Hurricane Ian Destruction

Capitalist Catastrophe: Hurricane Ian Devastates Florida

On Wednesday, September 28, Hurricane Ian slammed into Florida’s Gulf Coast. The storm cut a devastating path across the peninsula, bringing storm surges of 12 feet or more, winds of over 150mph, and two feet of rain. The storm killed at least 100 people in Florida alone, leveled entire city blocks, and knocked out power to 3.5 million homes and businesses. Early estimates put the economic cost of the hurricane somewhere between $100 billion and $120 billion.

Hurricanes are not preventable. With present meteorological methods, they remain difficult to predict. But Hurricane Ian was no mere “natural disaster.” The effects of the storm were exacerbated by a most unnatural force: the capitalist system in terminal decline.

Hurricane Ian
The devastation caused by Hurricane Ian was exacerbated by the decline of the capitalist system. / Image: Florida Fish and Wildlife

Postcardmania, a company based in Clearwater, Florida is the latest poster child for the perfidy and greed of US capitalists after its CEO, Joy Gendusa, dismissed the hurricane as media “hype” and encouraged employees to report to work, with their children and pets, during the storm. But capitalism’s role in this catastrophe goes much deeper than one CEO’s stupidity and lack of concern for human life.

Warm seawater is the fuel that powers all tropical cyclones. Warm air helps to sustain them, since it can hold more moisture than cool air. For these reasons, global warming greatly increases the likelihood of strong hurricanes. Ian is only the latest in a long line of recent storms which rapidly intensified over the Gulf of Mexico’s warming waters. Since 2017, five other hurricanes in the Gulf—Harvey, Irma, Michael, Laura, and Ida—have all gained at least 35mph of wind speed in 24 hours or less.

The big energy monopolies knew about global warming as early as the 1970s. Instead of acting to combat climate change, they spent half a century denying the problem, while raking in untold billions from the production of the very fuels that cause it. Reckless pursuit of profits and the irrational anarchy of the capitalist market are the engines driving global warming. To fight it, control over energy production and use must be wrested away from these gangsters.

The technologies necessary to arrest climate change already exist, but it is not profitable for the capitalists to invest in them. Under a socialist plan of production, the working class will retool the economy and rapidly transition from fossil fuels to clean energy. Moreover, the immense resources capitalists currently spend on political lobbying, climate-denialist propaganda, and geological surveys searching for new sources of oil and gas will be redirected to fund scientific research into mitigating climate change as well as the development of new, environmentally friendly production techniques.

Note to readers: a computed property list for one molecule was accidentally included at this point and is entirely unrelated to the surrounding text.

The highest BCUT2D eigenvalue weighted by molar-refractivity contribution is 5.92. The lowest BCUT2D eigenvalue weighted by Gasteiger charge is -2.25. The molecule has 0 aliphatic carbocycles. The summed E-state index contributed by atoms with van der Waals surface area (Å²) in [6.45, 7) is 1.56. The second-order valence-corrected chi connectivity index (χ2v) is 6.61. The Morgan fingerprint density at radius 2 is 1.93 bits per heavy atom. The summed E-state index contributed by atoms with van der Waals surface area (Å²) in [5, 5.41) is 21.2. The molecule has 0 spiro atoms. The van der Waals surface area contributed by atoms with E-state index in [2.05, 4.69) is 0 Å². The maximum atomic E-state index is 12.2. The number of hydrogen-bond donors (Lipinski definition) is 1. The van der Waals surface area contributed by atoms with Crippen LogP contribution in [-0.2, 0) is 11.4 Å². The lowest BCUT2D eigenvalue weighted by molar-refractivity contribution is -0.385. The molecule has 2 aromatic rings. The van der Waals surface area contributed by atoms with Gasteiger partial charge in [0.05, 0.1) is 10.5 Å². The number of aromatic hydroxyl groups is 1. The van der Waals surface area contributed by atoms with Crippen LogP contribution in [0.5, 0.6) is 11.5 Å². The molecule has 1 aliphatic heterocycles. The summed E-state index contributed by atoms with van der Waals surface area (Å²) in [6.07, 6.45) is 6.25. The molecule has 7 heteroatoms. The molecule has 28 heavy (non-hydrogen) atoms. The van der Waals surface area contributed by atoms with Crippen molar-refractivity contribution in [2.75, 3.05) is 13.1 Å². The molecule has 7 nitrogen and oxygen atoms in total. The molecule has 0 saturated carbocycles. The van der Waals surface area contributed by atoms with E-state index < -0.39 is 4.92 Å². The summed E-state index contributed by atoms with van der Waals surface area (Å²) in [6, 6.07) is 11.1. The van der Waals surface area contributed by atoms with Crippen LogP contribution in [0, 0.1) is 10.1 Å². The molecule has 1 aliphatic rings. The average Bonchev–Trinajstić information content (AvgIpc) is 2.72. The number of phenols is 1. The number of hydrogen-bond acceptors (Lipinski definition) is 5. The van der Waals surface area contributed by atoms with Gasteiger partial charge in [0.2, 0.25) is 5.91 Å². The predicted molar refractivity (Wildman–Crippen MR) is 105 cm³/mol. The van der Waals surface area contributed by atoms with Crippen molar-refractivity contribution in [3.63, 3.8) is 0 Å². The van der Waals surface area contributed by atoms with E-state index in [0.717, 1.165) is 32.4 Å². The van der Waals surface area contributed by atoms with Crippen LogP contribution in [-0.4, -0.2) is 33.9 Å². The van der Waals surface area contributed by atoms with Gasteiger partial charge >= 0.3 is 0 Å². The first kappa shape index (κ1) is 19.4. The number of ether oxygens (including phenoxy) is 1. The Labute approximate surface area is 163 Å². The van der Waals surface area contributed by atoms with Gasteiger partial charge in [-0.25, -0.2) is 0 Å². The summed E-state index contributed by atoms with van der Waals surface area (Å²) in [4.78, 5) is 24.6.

Florida Mangrove Swamp
Since the 1950s, greedy property developers have drained the swamps and uprooted the trees that formed a protective barrier against storms like Ian. / Image Barbara Eckstein, Flickr

However, global warming is not the only factor behind this capitalist catastrophe. The profit-driven housing market also deserves its share of the blame.

Over the last 70 years, profit-hungry property developers have waged an unrelenting war on the wetlands of southwest Florida. They uprooted the mangroves and drained the swamps that once formed a protective barrier shielding inland populations from dangerous storms. Delicate ecosystems were destroyed without a second thought for the broader consequences. If that wasn’t bad enough, these same swindlers dredged swamps and rivers to create artificial land. This new coastal property was as dangerously exposed to hurricanes as it was lucrative to the profiteers.

Real-estate boomed throughout the region. Workers and retirees flocked to southwest Florida, largely unaware of how unsafe their new homes were. The population of Lee County—where Ian first made landfall in Florida—has doubled since 1990. Two other hard-hit counties, Osceola and Sumter, saw their populations triple over the same period. Real-estate developers, property speculators, and big banks made out like bandits. In Hurricane Ian’s wake, the boomtowns they created, like Cape Coral and Fort Myers, are in ruins and their mostly working-class residents are living a tragic nightmare.

This is no accident. The capitalist housing market can never deliver quality, safe, and affordable housing for everyone, because quality, safety, and affordability don’t factor into the calculations of the capitalists. Profitability is their sole concern. Only under a socialized plan will housing be produced and distributed to meet human needs.

Hurricane Ian proves once again, in a most dramatic fashion, the truth of Lenin’s maxim: “capitalist society is, and has always been, horror without end.” But across the US and around the world, the crisis of capitalism is preparing an even greater storm: the firestorm of class struggle and socialist revolution. With every disaster, every shock, every sharp and sudden turn, more workers and youth realize that relentless struggle against their class enemy is the only way to defend their lives and the very habitability of their planet. To succeed in this fight, they must be organized and armed with the theory and methods of Marxism.

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